(Photo: Diane K. Bert)
More than 400 women gathered for the each of the two evenings of the Advent by Candlelight event at the First United Methodist Church of Birmingham.
The Rev. Lindsay Hall called it an “opportunity to welcome the community.”
“Friends and family from near and far come for the start of Advent and celebrate what Advent is all about,” Hall said. “We get so busy that we forget what Christmas is all about. We can center ourselves and concentrate on love, joy, peace and hope.”
Jackie Keller, chairperson of the event, welcomed guests.
“A team of angels helped make this evening possible,” she said of the event, which began in 2001.
As guests arrived, many were awestruck by the beauty of the tables. Each was uniquely designed by a hostess. It was fun to wander among the tables and observe the original ideas.
Mary Jane Russell delighted in showing her table, which highlighted by treasures found at rummage sales.
“Our table is known as the rummage sale table, because I am chairperson of the rummage sale and people know the origin of the decor,” she said.
Each table hostess designs and decorates her table, invites guests, plans and makes desserts and greets her guests. Some tables were hosted by teenagers. Alyson Lauer said, “It is fun to see the creative flair.”
Jill Brouhard brought her china for the two tables she planned. Her decorations were beautiful.
An appealing array of appetizers was available as guests arrived.
Robyn Campagne planned and participated in the worship service. She identified people with compelling stories to tell and others with special musical talents. Her own beautiful singing was a major feature.
Tiffany Ericson and young Reagan Hoomaian charmed the audience with their duet. An ensemble of high school students sang with beautiful harmony. The guitar accompaniment by Christopher Freeman added a pleasant sound.
The melodious sound of 400 women singing was enjoyed by all.
“I am here for the first time,” Ann Singer said. “It is a beautiful event. It is nice that it is just for women. I like fellowship among women.”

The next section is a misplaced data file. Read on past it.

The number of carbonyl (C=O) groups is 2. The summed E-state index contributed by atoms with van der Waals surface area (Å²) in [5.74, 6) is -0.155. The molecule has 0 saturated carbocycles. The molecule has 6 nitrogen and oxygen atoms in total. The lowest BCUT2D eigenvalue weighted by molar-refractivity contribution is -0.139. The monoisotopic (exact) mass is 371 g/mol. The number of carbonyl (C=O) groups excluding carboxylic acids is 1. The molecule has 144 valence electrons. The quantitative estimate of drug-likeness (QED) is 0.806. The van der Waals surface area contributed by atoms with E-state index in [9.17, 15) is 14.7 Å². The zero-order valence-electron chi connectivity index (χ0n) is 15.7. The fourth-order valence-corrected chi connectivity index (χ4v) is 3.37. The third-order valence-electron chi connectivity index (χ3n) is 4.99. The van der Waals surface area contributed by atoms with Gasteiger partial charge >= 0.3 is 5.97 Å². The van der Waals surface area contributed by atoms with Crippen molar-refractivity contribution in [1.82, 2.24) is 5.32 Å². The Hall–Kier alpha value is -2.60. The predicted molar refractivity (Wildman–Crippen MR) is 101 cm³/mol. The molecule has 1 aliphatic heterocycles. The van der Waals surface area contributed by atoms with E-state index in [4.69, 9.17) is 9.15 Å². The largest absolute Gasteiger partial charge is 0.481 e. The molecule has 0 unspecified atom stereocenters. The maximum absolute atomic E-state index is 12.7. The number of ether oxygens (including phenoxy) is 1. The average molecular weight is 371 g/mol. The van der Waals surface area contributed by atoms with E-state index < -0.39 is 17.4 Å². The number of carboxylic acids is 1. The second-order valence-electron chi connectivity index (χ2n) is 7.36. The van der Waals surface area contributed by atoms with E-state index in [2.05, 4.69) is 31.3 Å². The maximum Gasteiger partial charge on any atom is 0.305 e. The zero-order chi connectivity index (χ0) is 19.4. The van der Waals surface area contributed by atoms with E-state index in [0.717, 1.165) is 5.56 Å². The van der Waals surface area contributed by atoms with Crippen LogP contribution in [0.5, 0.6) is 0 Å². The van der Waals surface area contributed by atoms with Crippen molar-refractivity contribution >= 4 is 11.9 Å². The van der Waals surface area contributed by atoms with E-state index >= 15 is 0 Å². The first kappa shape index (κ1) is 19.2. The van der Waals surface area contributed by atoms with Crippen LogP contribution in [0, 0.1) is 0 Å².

More than 400 guests enjoyed the fellowship and delicious desserts at the Advent by Candlelight event. The beautiful table settings added to their delight. (Photo: Diane K. Bert)
There were deliberate plans to have a multi-generational program. Octogenarian Beth Emmert described the planning and early days of the current church building. A very touching moment occurred as Campagne described her recent diagnosis of cancer and her willingness to continue planning for Advent by Candlelight.
Teenager Chloe Burkett described the feeling of peace she feels at her Sunday evening church activities.
Beth Torrey’s descriptions of adopting and fostering children in a loving, nurturing manner created emotional responses.
“I was honored that they thought I had a story worth telling,” Torrey said.
She later mentioned that the men of the congregation are curious about what happens at Advent by Candlelight.
One of the teenage hostesses, Alexis Schueler, 15, said, “Because I am a hostess, I am not singing in the high school group so I get to be in the audience and hear them. It is really cool.”
“This is a lovely event. A friend invited me and I enjoyed the stories, singing and meeting new people. I am looking forward to next year already,” Heather Wilen said. “I have already been invited.”
Added Katie Koch: “I love it. It is a wonderful way to be together and get grounded as the holidays begin. It helps us remember the reason for the season.”
“I loved every minute of it, the prayers and singing were great. My granddaughter sang,” Connie Ribushofski said.
Chaundra Burkett summarized the feelings of many when she said, “I think this evening is special because I work here with young families and this is a wonderful way to get our hearts prepared for the season. We come together to slow down a bit before the craziness happens.”
Diane K. Bert is a Bloomfield Hills resident with a Ph.D. in educational psychology from Wayne State University. She can be reached at email@example.com.